About John Campbell (Blues)
Guitarist, singer, and songwriter John Campbell had the potential of turning a whole new generation of people onto the blues in the 1990s, much the same way Stevie Ray Vaughan did in the '80s. His vocals were so powerful and his guitar playing so fiery, you couldn't help but stop what you were doing and pay attention to what you were hearing. But unfortunately, because of frail health and a rough European tour, he suffered a heart attack in his sleep on June 13, 1993, at the age of 41.
Campbell was born in Shreveport, Louisiana, on January 20, 1952, and grew up in Center, Texas. Although he got his own guitar at age eight and began playing professionally when he was 13, he didn't get serious about playing blues for a living until he was involved in a near-fatal drag racing accident that broke several ribs, collapsed a lung, and took his right eye. In his teens, Campbell opened for people like Clarence "Gatemouth" Brown, Albert Collins, and Son Seals, but he later got sidetracked by drag racing, and it was while he was recuperating from his near-death accident that he re-learned guitar, developing his own distinctive rhythm and slide-heavy style, based in some measure on the music of Lightnin' Hopkins.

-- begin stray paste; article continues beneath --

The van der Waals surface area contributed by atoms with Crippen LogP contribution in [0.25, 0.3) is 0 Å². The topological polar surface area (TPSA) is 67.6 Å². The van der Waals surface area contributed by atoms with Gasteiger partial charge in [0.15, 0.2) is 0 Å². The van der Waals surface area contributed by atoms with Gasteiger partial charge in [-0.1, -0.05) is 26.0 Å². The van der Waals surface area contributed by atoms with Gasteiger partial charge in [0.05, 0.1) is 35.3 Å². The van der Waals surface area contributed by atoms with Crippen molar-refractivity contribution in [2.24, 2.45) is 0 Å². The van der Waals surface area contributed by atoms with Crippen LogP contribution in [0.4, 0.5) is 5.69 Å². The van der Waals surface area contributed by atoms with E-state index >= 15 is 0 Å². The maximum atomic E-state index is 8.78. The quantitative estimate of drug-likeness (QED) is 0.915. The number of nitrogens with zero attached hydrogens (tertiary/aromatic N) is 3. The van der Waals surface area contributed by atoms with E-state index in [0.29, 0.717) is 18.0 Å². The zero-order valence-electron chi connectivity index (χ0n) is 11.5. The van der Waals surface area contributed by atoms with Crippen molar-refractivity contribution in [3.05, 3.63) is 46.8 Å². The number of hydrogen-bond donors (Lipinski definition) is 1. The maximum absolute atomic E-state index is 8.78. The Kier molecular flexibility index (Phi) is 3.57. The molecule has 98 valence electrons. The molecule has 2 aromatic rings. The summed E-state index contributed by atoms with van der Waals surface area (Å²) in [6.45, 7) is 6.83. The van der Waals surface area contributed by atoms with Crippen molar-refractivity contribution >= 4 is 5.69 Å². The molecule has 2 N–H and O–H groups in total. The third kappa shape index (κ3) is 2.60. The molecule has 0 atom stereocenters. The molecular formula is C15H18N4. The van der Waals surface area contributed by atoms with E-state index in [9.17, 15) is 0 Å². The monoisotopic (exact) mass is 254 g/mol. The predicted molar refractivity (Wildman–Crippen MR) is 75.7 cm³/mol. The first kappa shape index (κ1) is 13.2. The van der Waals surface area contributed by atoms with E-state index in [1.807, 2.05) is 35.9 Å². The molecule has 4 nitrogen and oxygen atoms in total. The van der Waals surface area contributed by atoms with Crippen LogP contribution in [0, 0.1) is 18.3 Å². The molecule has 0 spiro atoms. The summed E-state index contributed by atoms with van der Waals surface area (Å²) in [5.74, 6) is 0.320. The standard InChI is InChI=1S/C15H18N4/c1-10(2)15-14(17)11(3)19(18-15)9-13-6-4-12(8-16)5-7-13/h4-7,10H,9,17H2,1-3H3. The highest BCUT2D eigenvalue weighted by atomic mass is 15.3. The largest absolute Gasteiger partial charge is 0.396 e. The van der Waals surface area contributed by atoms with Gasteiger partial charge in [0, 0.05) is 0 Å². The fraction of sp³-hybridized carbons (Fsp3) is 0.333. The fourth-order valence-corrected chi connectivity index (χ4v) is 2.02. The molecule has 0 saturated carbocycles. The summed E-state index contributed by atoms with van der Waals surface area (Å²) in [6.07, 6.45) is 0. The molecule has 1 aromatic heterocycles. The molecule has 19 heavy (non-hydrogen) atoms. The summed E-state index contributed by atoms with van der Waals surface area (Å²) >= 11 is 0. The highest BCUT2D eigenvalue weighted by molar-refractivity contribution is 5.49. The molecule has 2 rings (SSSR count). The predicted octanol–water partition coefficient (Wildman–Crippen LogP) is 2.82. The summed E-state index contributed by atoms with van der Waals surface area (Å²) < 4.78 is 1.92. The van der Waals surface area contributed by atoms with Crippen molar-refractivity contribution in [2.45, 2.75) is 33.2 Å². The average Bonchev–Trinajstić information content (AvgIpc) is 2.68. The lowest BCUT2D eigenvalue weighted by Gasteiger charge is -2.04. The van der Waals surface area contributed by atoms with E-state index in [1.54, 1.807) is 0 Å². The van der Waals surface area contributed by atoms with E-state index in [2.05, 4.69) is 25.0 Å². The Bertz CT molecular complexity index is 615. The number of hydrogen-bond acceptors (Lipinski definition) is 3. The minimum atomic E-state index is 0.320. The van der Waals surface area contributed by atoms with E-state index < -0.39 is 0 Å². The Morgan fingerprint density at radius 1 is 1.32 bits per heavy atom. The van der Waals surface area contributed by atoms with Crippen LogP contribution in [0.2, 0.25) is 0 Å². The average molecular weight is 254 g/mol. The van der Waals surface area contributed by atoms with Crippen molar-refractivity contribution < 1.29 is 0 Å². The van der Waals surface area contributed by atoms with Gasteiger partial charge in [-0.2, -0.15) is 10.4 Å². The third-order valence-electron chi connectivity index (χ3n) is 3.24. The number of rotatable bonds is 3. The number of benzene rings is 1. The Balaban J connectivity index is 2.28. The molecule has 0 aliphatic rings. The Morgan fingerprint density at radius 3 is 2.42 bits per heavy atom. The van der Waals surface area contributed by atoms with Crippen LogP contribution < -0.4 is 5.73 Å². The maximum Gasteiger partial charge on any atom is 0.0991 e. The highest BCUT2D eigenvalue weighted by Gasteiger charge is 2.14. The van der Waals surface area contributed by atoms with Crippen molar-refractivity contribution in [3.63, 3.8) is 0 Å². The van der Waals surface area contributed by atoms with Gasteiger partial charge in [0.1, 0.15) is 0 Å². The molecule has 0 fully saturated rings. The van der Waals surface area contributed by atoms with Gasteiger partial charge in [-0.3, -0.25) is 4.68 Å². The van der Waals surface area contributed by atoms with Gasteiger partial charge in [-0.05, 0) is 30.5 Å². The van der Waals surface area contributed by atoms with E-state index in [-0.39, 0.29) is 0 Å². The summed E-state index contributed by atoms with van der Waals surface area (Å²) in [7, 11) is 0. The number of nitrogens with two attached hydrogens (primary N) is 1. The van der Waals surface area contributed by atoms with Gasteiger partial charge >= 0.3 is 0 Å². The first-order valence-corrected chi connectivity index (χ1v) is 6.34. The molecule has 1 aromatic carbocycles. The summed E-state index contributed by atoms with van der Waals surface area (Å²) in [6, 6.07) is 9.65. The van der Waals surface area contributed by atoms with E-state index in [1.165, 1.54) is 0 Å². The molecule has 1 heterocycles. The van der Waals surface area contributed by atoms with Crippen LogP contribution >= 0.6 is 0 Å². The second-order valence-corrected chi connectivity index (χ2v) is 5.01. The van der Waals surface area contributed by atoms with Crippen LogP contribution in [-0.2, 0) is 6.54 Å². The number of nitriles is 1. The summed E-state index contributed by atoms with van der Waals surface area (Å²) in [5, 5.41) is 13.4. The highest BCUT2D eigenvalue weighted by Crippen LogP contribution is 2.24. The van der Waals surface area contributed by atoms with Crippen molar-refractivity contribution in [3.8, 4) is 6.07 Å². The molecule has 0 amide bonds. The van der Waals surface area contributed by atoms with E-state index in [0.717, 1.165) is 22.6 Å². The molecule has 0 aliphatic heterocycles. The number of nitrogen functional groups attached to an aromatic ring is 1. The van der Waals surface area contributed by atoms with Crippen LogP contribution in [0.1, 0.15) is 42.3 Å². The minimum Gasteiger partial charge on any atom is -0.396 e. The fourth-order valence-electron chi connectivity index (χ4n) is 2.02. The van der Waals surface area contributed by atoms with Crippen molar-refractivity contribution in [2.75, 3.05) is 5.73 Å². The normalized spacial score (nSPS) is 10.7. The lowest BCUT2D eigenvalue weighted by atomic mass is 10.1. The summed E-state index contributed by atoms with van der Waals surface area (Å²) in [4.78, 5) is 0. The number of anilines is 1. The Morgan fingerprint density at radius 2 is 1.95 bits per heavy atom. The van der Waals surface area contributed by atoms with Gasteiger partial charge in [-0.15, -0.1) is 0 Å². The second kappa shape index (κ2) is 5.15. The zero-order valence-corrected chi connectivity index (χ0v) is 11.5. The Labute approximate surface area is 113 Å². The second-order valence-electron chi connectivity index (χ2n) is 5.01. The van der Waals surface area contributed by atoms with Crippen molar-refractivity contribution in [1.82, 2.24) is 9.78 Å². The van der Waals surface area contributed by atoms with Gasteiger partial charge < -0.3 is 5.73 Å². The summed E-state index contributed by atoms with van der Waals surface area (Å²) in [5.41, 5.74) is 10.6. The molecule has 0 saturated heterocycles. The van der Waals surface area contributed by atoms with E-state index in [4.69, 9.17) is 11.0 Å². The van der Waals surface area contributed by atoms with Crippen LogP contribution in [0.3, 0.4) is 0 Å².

In 1985, after playing a variety of clubs between east Texas and New Orleans, Campbell moved to New York. One night in New York, guitarist Ronnie Earl happened upon Campbell in a club, playing with Johnny Littlejohn. Earl was so impressed that he offered to produce an album by Campbell, and the result was A Man and His Blues (Crosscut 1019), a Germany-only release that has since been made available in the U.S. That album earned Campbell a W.C. Handy Award nomination in 1989, and not long after that, the rock & roll world started to take notice of him. Although he never sent a tape to a record company in his life, after drawing ever-growing crowds to the downtown New York clubs where he played, executives at Elektra Records took notice of him and signed him to a contract. Both of his albums for Elektra, One Believer (1991) and Howlin' Mercy (1993) are brilliant, well-produced recordings, yet they only hint at Campbell's potential for greatness, had he lived longer. ~ Richard Skelly, Rovi